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Za'atar: A Spice Mix With Biblical Roots And Brain Food Reputation
Originally published on Fri June 14, 2013 11:27 am
NPR Morning Edition Host Steve Inskeep recently traveled to Damascus for a series of reports on the ongoing war in Syria. He sent this postcard from the road.
On my first day in Damascus, I went walking in the ancient bazaar — narrow stone-paved streets surrounding a great stone mosque. The mosque is so old, it used to be a church during the Roman Empire, and before it was a church, it was a pagan temple. The bazaar is surely as old as the mosque, for Damascus is a historic city of trade.
My colleague Nishant Dahiya directed me toward an incredible aroma he'd detected at the door of a spice shop. I bent down and sniffed the gray stuff. It was oregano. It filled a bag about the size of a 5-gallon gas can. The smell was strong but not hot, rich but sharp. The shopkeeper, noting my appreciation, grabbed a scoop and put a little on my hand to taste.
Some days later, we were exceedingly hungry while driving on a highway outside Homs. Our driver, Neda, pulled over at a roadside stand. "They have za'atar," she said. Nishant knew exactly what she meant. I'd never heard the word.
Three men lounged on plastic chairs at the stand, which was right by the highway median, in a clearing in the bushes. One worked a black baking oven. I never found out what the other two did. A glass case held several of the round, flat Middle Eastern flatbreads called khubz. Some were smeared with cheese, some with a paprika sauce, and some with za'atar. I chose the latter two, and the man shoved them into the hot coal oven with a paddle — the way an Italian cook might insert a pizza.
The paddle was one of only two special utensils the cook used. The other utensil was a common tree saw, with an orange handle, absolutely identical to the one in my storage closet at home. I presume he used the saw to hack down roadside trees to feed the fire.
When the bread emerged, I smelled an incredible aroma that I knew I had experienced somewhere before. After a moment, the image came to me: Damascus, the bazaar, the great bag of oregano just a few days ago.
"It has other ingredients, too," said Nishant. "Sesame seeds crushed into it." He said it's eaten all over the Middle East.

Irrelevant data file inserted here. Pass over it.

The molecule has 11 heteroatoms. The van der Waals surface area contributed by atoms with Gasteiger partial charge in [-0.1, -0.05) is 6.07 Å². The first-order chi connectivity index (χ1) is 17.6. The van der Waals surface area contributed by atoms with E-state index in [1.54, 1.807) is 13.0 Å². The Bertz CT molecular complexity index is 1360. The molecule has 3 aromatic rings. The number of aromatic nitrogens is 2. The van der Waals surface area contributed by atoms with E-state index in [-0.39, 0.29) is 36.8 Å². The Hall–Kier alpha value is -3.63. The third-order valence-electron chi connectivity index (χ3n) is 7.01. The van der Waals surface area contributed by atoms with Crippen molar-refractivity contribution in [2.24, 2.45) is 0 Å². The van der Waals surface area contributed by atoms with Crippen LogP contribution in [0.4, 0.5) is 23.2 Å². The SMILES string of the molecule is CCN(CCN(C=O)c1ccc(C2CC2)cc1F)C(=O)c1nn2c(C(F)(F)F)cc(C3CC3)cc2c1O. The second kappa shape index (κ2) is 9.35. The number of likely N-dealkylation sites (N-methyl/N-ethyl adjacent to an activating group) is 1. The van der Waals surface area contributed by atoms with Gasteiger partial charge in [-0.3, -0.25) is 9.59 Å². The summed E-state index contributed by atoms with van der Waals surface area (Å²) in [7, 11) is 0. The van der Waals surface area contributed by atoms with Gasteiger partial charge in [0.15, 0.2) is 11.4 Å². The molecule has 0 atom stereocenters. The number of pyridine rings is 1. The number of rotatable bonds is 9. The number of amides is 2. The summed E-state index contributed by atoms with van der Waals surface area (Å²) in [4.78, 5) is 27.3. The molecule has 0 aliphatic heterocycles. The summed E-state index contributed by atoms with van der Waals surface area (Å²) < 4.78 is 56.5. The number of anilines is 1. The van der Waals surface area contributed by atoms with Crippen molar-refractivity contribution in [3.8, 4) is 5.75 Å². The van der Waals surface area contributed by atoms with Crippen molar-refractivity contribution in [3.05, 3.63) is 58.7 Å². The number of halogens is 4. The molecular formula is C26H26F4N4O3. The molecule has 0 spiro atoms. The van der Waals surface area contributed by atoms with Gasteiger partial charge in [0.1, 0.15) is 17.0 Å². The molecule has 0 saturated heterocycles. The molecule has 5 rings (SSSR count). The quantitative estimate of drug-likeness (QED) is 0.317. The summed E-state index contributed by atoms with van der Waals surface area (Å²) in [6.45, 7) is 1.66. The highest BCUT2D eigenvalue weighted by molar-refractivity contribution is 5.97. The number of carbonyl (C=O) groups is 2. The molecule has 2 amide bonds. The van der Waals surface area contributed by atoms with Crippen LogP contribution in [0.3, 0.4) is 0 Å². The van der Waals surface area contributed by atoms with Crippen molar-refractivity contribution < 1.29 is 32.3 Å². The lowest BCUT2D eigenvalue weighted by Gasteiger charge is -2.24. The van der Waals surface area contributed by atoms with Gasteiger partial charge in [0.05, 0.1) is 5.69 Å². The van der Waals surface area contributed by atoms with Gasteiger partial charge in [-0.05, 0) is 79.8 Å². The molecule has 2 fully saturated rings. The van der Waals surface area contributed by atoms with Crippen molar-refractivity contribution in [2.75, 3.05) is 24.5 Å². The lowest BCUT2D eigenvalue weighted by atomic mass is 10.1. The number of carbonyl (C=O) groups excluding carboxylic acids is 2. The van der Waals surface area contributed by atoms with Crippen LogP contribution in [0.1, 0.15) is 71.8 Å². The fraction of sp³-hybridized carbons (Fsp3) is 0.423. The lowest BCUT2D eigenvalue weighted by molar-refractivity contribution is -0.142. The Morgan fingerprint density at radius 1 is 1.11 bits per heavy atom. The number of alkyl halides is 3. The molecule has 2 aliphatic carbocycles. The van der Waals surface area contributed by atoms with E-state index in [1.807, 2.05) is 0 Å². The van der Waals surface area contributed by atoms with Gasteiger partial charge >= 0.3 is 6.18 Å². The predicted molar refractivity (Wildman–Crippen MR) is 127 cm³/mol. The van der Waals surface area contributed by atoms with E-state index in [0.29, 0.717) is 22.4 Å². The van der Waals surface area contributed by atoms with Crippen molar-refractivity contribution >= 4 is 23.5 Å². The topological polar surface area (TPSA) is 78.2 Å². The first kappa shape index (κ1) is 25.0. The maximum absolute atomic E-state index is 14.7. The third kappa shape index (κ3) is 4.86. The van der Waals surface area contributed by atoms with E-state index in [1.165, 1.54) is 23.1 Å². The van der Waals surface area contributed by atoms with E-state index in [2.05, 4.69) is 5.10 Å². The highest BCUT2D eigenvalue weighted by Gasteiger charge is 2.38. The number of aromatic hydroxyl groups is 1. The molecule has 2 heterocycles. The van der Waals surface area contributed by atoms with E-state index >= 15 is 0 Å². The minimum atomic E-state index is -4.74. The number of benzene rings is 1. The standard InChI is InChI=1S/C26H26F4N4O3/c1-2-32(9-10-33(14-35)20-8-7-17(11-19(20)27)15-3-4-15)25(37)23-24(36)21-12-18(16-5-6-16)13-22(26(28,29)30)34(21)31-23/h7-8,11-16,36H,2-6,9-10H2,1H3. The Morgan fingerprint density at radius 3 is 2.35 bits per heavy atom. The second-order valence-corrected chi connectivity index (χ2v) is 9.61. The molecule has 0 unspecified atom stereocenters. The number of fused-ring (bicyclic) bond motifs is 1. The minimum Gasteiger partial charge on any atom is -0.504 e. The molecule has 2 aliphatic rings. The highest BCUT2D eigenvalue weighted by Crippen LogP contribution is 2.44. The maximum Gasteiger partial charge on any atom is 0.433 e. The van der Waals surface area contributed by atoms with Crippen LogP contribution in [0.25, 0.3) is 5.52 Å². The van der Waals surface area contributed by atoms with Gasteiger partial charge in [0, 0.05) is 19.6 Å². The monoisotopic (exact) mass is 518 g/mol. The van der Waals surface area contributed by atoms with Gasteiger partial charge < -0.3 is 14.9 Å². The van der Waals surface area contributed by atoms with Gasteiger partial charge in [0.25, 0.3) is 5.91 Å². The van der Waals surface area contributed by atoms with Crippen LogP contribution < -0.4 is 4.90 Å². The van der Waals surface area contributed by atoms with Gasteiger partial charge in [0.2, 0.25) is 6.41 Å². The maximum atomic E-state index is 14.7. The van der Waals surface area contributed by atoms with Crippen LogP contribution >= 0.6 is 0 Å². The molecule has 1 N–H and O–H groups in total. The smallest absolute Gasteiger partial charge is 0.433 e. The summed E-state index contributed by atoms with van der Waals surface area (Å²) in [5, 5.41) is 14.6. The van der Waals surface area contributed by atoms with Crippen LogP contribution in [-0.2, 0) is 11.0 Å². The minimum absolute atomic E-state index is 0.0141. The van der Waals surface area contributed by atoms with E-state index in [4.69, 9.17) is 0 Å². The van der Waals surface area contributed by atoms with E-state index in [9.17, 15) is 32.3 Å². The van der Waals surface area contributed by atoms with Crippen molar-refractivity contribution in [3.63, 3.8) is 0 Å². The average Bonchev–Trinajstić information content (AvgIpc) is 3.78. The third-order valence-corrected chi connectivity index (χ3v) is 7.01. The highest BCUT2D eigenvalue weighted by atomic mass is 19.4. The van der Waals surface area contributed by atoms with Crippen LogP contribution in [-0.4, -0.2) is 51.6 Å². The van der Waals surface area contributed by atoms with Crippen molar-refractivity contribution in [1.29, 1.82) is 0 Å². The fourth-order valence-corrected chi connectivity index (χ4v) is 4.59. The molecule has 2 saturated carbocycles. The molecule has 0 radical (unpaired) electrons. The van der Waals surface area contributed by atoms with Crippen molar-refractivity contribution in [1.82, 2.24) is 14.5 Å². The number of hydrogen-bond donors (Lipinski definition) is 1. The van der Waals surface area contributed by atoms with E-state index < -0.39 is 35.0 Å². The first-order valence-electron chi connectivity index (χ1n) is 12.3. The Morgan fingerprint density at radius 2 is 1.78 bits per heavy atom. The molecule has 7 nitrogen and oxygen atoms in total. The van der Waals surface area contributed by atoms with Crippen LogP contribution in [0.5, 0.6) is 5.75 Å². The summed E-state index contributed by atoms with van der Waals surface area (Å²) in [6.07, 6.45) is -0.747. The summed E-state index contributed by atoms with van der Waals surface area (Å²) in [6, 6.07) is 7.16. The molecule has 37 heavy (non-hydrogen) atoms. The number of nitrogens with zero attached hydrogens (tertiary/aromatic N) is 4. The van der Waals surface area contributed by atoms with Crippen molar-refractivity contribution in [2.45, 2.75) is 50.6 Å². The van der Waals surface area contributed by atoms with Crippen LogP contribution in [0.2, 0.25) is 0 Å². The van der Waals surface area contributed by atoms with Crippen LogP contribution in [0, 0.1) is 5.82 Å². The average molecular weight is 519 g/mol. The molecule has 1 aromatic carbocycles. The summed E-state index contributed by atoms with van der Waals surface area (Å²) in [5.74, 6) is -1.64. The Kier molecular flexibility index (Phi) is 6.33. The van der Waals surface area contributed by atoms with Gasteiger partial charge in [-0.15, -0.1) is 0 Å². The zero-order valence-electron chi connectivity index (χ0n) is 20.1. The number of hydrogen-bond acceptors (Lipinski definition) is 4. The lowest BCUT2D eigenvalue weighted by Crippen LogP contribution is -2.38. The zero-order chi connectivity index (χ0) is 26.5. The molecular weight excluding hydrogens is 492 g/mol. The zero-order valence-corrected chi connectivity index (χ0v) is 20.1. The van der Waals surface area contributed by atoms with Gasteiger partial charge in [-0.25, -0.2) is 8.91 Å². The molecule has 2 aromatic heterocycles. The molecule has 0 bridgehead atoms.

I immediately wanted to write you about this, Salt, but Nishant discouraged me. He said za'atar is far too common to be interesting. He reacted as if I had proposed to ask you the story behind ketchup. And this made me wonder: What is the story of ketchup?
But I digress. Over the hours that followed, it became apparent that Nishant might just be right. It seemed that I was the only person around who did not know from za'atar. Completely by chance, I heard from a friend in Pakistan who loves it. Then the subject came up over dinner in Damascus, and a friend informed us that when she was growing up, she was urged at school exam time to "Eat your za'atar!" Apparently, some people think it's brain food.
Anyway, the roadside serving of za'atar on bread was an astonishingly simple food, simple enough to love it. The za'atar was just spread over the hot bread like butter on toast. That was it. I'd eat it again. While I wait to encounter it again, Salt, here's what I want to know: Where does za'atar come from? How long has it been around? What, besides oregano, is in it?
And is it brain food?
Eaten in the Middle East for centuries, za'atar has a fascinating history. The word refers both to the alluring spice mixture that you encountered, and to the wild oregano (Majorana syriaca or Origanum syriacum) from which the mix derives (the latter za'atar, by the way, makes several appearances in the Bible).
Just what's in your za'atar depends, in part, on where you are in the Mideast. But generally speaking, it involves some combination of ground dried oregano, thyme or marjoram, ground sumac, toasted sesame seeds and often, salt.
As for za'atar's reputation as health food, that goes way back, too. In the 12th century, the great Spanish Jewish philosopher Maimonides is said to have prescribed it to his patients to treat a variety of ailments.
Modern studies into za'atar confirm that Maimonides was really on to something. Sumac is full of flavonoids, and thyme and oregano are both packed with thymol, an essential oil, and carvacrol, a phenol. Both thymol and carvacrol have antioxidant, antiseptic and fungicide properties. Thymol has also been shown to help control coughing fits in patients with bronchitis (which might explain why Maimonides recommended za'atar to treat colds).
But is za'atar brain food? Well, there's this tantalizing tidbit about carvacrol: At least in mice, it seems to travel from the blood into the brain relatively easily. Researchers are really just beginning to explore what it does once it gets there. For example, a study published this May found that, when administered orally to rats, carvacrol affected levels of the neurotransmitters dopamine — which plays a key role in the brain's rewards system — and serotonin, which is important to learning and mood.
But don't use that as an excuse to gorge nonstop on za'atar. We're talking rodents here. As they say in science: More research is needed.
Update: June 12 — is it thyme or oregano? After we first published this post, Beirut Correspondent Kelly McEvers wrote to tell us that in Syria and Lebanon, the stuff Steve smelled is what locals refer to as wild thyme, though we might call it oregano or marjoram. Palestinians also call the herb thyme, says Jerusalem Correspondent Emily Harris.